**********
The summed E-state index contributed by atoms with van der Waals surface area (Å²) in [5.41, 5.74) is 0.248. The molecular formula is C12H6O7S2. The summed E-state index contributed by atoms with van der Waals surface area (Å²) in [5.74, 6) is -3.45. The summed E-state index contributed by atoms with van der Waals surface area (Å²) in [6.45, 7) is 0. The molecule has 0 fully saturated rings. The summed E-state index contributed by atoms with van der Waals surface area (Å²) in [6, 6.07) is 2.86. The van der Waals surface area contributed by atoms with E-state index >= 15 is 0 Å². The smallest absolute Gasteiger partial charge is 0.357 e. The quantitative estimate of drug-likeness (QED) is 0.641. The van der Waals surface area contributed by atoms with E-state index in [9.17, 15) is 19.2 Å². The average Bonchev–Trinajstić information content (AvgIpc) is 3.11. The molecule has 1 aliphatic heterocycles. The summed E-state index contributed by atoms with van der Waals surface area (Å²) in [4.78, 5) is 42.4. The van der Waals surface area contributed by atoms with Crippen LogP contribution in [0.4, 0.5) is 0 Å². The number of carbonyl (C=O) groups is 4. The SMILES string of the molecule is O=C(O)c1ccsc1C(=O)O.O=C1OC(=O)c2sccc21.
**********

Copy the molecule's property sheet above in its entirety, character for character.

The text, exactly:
The summed E-state index contributed by atoms with van der Waals surface area (Å²) in [5.41, 5.74) is 0.248. The molecular formula is C12H6O7S2. The summed E-state index contributed by atoms with van der Waals surface area (Å²) in [5.74, 6) is -3.45. The summed E-state index contributed by atoms with van der Waals surface area (Å²) in [6.45, 7) is 0. The molecule has 0 fully saturated rings. The summed E-state index contributed by atoms with van der Waals surface area (Å²) in [6, 6.07) is 2.86. The van der Waals surface area contributed by atoms with E-state index >= 15 is 0 Å². The smallest absolute Gasteiger partial charge is 0.357 e. The quantitative estimate of drug-likeness (QED) is 0.641. The van der Waals surface area contributed by atoms with E-state index in [9.17, 15) is 19.2 Å². The average Bonchev–Trinajstić information content (AvgIpc) is 3.11. The molecule has 1 aliphatic heterocycles. The summed E-state index contributed by atoms with van der Waals surface area (Å²) in [4.78, 5) is 42.4. The van der Waals surface area contributed by atoms with Crippen LogP contribution in [0.4, 0.5) is 0 Å². The number of carbonyl (C=O) groups is 4. The SMILES string of the molecule is O=C(O)c1ccsc1C(=O)O.O=C1OC(=O)c2sccc21.